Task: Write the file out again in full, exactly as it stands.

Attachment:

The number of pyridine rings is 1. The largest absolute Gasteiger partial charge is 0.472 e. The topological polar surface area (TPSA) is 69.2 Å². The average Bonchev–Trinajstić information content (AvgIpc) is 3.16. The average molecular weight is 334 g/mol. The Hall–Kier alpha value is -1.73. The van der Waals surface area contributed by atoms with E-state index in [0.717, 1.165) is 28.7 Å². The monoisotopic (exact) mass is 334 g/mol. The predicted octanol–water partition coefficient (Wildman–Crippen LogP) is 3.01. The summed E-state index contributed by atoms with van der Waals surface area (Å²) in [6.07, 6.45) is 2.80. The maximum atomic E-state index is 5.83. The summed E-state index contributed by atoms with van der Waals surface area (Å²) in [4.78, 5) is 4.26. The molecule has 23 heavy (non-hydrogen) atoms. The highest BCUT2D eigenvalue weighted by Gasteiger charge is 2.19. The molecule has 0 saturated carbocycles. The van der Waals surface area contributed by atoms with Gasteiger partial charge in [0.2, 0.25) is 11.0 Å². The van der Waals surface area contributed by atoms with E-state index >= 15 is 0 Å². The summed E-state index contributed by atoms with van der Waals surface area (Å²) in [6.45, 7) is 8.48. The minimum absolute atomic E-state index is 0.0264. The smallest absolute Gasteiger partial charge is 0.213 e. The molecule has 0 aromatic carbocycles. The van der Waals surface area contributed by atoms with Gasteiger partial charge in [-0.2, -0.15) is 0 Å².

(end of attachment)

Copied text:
The number of pyridine rings is 1. The largest absolute Gasteiger partial charge is 0.472 e. The topological polar surface area (TPSA) is 69.2 Å². The average Bonchev–Trinajstić information content (AvgIpc) is 3.16. The average molecular weight is 334 g/mol. The Hall–Kier alpha value is -1.73. The van der Waals surface area contributed by atoms with E-state index in [0.717, 1.165) is 28.7 Å². The monoisotopic (exact) mass is 334 g/mol. The predicted octanol–water partition coefficient (Wildman–Crippen LogP) is 3.01. The summed E-state index contributed by atoms with van der Waals surface area (Å²) in [6.07, 6.45) is 2.80. The maximum atomic E-state index is 5.83. The summed E-state index contributed by atoms with van der Waals surface area (Å²) in [4.78, 5) is 4.26. The molecule has 23 heavy (non-hydrogen) atoms. The highest BCUT2D eigenvalue weighted by Gasteiger charge is 2.19. The molecule has 0 saturated carbocycles. The van der Waals surface area contributed by atoms with Gasteiger partial charge in [0.2, 0.25) is 11.0 Å². The van der Waals surface area contributed by atoms with E-state index >= 15 is 0 Å². The summed E-state index contributed by atoms with van der Waals surface area (Å²) in [6.45, 7) is 8.48. The minimum absolute atomic E-state index is 0.0264. The smallest absolute Gasteiger partial charge is 0.213 e. The molecule has 0 aromatic carbocycles. The van der Waals surface area contributed by atoms with Gasteiger partial charge in [-0.2, -0.15) is 0 Å².